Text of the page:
"Just the people at the organization," shesaid, which was about five people including the intern, "andMia."

And his face set again. Darkly thoughtful.Almost nervous, she would say, but he never got nervous aboutanything. Not even the now silent, watchful Ellis.

At the end of the last day of classes, Miasaved them almost an entire row of seats at the school awardsceremony. Julian sat next to her, and Pepper separated him from therest of her family. It was a weird introduction, but Julian'scoming to her graduation party later would seem normal. Her parentswouldn't get that over-interested look and begin asking questionsabout career trajectories. They wouldn't grill him like they hadgrilled the last boy she had invited over—in second grade. That boyhad wanted to be a firefighter. Now, she was pretty sure he wasthriving in San Francisco and wanted to be a handbagdesigner.

Nobody would think she was over-reaching. Noteven Julian. She could dress up and be cool, and it wasn't solelyfor him. It was expected. His visit was nothing special.

Her new black dress was not alittleblack dress, but it was a Vera Wang clone. For one brief moment,the hours she spent spraying her hair into sausage curls and tryingon Wet & Wild shades seemed to be rewarded by a deeper emotionbeneath Julian's lazy smile.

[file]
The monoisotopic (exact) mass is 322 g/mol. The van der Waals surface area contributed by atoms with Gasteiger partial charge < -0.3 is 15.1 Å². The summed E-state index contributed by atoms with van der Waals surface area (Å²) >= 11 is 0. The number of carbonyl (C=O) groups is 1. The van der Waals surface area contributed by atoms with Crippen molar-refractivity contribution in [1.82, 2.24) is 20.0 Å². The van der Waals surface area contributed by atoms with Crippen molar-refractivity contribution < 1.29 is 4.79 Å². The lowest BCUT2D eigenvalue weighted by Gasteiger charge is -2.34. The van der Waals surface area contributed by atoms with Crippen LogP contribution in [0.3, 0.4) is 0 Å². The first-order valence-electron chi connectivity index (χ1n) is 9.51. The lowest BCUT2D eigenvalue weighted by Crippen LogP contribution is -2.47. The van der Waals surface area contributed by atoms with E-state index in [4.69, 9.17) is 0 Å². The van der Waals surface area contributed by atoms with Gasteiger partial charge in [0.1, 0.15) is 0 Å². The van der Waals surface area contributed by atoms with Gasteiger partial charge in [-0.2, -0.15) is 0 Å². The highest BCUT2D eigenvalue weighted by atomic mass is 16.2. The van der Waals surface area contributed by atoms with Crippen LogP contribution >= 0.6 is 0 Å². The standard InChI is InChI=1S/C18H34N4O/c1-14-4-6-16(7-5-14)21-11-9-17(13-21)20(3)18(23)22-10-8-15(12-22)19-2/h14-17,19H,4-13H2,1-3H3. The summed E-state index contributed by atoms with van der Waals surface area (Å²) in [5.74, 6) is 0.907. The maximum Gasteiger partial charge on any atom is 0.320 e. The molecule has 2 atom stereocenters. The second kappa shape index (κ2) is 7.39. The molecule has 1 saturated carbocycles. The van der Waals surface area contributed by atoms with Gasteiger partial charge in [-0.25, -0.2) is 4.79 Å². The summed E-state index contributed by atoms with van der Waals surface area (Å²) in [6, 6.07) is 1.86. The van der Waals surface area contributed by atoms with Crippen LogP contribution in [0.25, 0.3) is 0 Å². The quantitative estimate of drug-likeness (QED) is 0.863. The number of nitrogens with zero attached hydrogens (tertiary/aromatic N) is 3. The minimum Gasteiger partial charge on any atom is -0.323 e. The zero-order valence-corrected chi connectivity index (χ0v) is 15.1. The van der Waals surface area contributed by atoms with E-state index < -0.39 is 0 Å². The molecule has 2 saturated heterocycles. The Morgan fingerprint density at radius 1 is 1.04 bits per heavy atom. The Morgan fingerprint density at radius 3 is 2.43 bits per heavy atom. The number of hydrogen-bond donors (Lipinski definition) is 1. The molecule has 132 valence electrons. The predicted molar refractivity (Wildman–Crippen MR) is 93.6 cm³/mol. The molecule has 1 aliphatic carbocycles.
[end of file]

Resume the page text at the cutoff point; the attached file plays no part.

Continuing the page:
Her heart fluttered. She moved her hand tocover the feeling just at the moment Julian put his hand over wherehers had been on the arm rest.

Wait—had he meant to take her hand?

Before she could move back, his name floatedacross the theater.

He see-sawed to the aisle on Mia's side,because Pepper's side was too full of thick people.

They all clapped for his award.

Mia leaned over his empty seat. "He's goodlooking, isn't he?"

Hot and cold feelings pulsed through Pepper.Although saying it was like mentioning that tourists came to seeorca whales. It was a fact, and someone as normally-proportioned asMia would notice it just as much as an orca like Pepperwould.

"I think he's dating a girl at the smoothiebar," Mia said.

The day shifted monochromatic, dropping belowthe edge of the ocean and flaring the blue sky to yellow with itslast sunlit rays.

"I see him there practically every day. At theplace across from the bus stop? A blonde with a surfer tattoo isalways giving him free stuff."

Cold grayness seeped into her chest.

Oh.

Of course.

The drinks he tossed after her privatetutoring. She had thought he was waiting for her. But that waswrong. He was actually using her for cover. Cover so he could bewith a thin, beautiful blonde and score niceness points for beingfriends with a fat girl.

Pepper tucked her hands between her knees andhugged her elbows to her sides.

Her instinct—who was she kidding?—waswrong.

Julian returned to his seat and lifted a goldkey. A purple foot inscribed with "Track."